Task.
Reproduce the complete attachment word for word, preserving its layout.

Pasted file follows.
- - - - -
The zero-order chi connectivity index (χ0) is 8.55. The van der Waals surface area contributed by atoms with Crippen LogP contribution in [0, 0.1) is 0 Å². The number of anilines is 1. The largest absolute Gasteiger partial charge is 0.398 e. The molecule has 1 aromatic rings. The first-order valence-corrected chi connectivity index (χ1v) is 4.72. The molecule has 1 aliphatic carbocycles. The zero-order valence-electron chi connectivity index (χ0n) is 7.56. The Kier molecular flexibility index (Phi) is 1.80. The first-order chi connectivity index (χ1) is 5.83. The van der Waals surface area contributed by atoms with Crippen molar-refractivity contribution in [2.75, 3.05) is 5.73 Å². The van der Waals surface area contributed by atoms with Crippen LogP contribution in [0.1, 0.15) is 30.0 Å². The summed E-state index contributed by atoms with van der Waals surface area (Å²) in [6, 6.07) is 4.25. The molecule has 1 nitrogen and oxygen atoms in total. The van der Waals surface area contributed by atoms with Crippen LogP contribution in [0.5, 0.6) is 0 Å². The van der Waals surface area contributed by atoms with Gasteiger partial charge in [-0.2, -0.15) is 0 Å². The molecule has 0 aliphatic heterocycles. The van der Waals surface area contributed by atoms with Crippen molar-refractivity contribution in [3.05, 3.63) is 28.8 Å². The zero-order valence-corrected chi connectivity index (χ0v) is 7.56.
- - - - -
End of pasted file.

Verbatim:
The zero-order chi connectivity index (χ0) is 8.55. The van der Waals surface area contributed by atoms with Crippen LogP contribution in [0, 0.1) is 0 Å². The number of anilines is 1. The largest absolute Gasteiger partial charge is 0.398 e. The molecule has 1 aromatic rings. The first-order valence-corrected chi connectivity index (χ1v) is 4.72. The molecule has 1 aliphatic carbocycles. The zero-order valence-electron chi connectivity index (χ0n) is 7.56. The Kier molecular flexibility index (Phi) is 1.80. The first-order chi connectivity index (χ1) is 5.83. The van der Waals surface area contributed by atoms with Crippen molar-refractivity contribution in [2.75, 3.05) is 5.73 Å². The van der Waals surface area contributed by atoms with Crippen LogP contribution in [0.1, 0.15) is 30.0 Å². The summed E-state index contributed by atoms with van der Waals surface area (Å²) in [6, 6.07) is 4.25. The molecule has 1 nitrogen and oxygen atoms in total. The van der Waals surface area contributed by atoms with Crippen LogP contribution in [0.5, 0.6) is 0 Å². The van der Waals surface area contributed by atoms with Gasteiger partial charge in [-0.2, -0.15) is 0 Å². The molecule has 0 aliphatic heterocycles. The van der Waals surface area contributed by atoms with Crippen molar-refractivity contribution in [3.05, 3.63) is 28.8 Å². The zero-order valence-corrected chi connectivity index (χ0v) is 7.56.